Changing Biological Clocks

Kyungseok Jung | Assistant Editor of Natural Sciences

Whether it be working late night shifts, travelling across the world, or re-training ourselves to wake up before 2 PM, we have all tried tirelessly to shift our sleep schedules.

Circadian clocks are present in every cell of our body and regulate physiological processes in response to changes in the environment. Not surprisingly, trying to adjust sleep schedules can take a major toll on our bodies, as the circadian system keeps our cells in sync with our “master” internal clock1.

In a recent study by Adamovich et al.2 at the Weizmann Institute of Science, the role of oxygen was investigated as a “resetting cue” for circadian clocks. The researchers discovered that decreasing oxygen levels for short periods of time expedites jet-lag recovery in mice.

sleep In previous research, scientists have identified feeding-fasting cycles and temperature cycles as other cues that affect the circadian rhythm. However, this research firmly establishes that oxygen levels are also a major factor in modulating circadian rhythm patterns. This makes sense, as both dietary and temperature regulations are processes that affect oxygen consumption.

To test whether fluctuations in oxygen levels correlated with changes in circadian cycles, researchers monitored the temporal blood oxygen level and oxygen consumption rate in mice. Their analyses revealed that both of these variables underwent cyclic daily oscillations, and oxygen consumption rate was the highest during the night when mice were active.

Similar results were obtained in experiments where cultured cells were exposed to three consecutive 12 hour cycles of oxygen, shifting between 5% and 8%. These cells, which were exposed to conditions that mimicked physiological rhythms of oxygen consumption, exhibited rhythmic expression of clock genes. However, control cells constantly exposed to 8% oxygen did not exhibit such variable expression, indicating that the cultured cells exposed to fluctuating levels of oxygen had synchronized to a new rhythm.

Researchers excitedly wondered what had incited the observed changes. The culprit turned out to be HIF1α, a transcription factor, or a protein involved in transcribing DNA to RNA. Having examined the role of HIF1α in resetting the molecular clock in their experiments, the researchers employed siRNA molecules to specifically knock down HIF1α without affecting other genes. They failed to detect rhythmic expression of clock genes in such HIF1α-deficient cells, suggesting that HIF1α serves as a potential link between oxygen and the circadian clock through gene regulation.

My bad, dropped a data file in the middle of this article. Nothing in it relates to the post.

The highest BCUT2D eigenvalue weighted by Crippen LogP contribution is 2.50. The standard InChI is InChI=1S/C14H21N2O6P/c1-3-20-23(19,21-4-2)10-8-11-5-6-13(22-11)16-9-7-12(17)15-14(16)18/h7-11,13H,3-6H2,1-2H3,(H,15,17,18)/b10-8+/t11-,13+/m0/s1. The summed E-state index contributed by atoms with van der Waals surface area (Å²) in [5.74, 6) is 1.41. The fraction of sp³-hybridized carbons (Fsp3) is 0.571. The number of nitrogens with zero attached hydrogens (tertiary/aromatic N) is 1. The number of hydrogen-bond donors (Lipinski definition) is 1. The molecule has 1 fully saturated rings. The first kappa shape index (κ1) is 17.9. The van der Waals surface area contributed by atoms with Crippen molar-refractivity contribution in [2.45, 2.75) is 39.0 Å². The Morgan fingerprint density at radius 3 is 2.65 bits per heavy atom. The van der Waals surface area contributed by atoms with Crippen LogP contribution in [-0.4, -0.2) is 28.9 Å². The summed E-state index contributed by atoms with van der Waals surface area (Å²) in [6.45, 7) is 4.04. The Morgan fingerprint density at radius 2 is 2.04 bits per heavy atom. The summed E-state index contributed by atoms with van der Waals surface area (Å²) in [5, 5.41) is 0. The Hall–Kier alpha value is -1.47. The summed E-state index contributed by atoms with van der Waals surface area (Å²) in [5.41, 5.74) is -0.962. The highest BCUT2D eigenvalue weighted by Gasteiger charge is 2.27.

HIF1α, a transcription factor, serves as a potential link between oxygen and the circadian clock through gene regulation.

Once the lights were turned off, mice exhibited robust-rest activity cycles every 24 hours. In a later experiment, researchers shifted the lighting schedule by 6 hours to confuse the mice’s biological clocks and mimic jet-lag. Normally, mice breathe air with 21% oxygen. Remarkably, researchers found that exposing mice to 16% oxygen for 12 hours prior, as well as 14% oxygen following the change, accelerates the adaptation of mice to new lighting schedules. The same results could not be replicated in HIF1α-deficient mice, indicating the importance of HIF1α and oxygen levels to circadian rhythm regulation.

If oxygen truly affects our circadian rhythms, adjusting oxygen levels in response to jet-lag might prove to be effective. Ironically, the researchers mention that the aviation industry is working to increase cabin oxygen levels to 21% from the current 16%. Nonetheless, a better understanding of this phenomenon will allow us to implement changes and develop technologies that can make the destabilizing effects of sustained jet-lag a thing of the past. Until then, try breathing a little less during your late night cram sessions to reduce tiredness – success is not guaranteed, but it’s worth a try anyway.


  1. Adamovich, Yaarit, Benjamin Ladeuix, Marina Golik, Maarten P. Koeners, and Gad Asher. “Rhythmic Oxygen Levels Reset Circadian Clocks through HIF1α.” Cell Metabolism, 2016. doi:10.1016/j.cmet.2016.09.014.
  2. Ortmann, B., Druker, J., & Rocha, S. (2014). Cell cycle progression in response to oxygen levels. Cellular and Molecular Life Sciences, 71(18), 3569-3582. doi:10.1007/s00018-014-1645-9
  3. Sleep Drive and Your Body Clock. (n.d.). Retrieved November 02, 2016, from
  4. Whelan, C. (2015, September 16). Is Yawning Actually Contagious? Retrieved November 02, 2016, from

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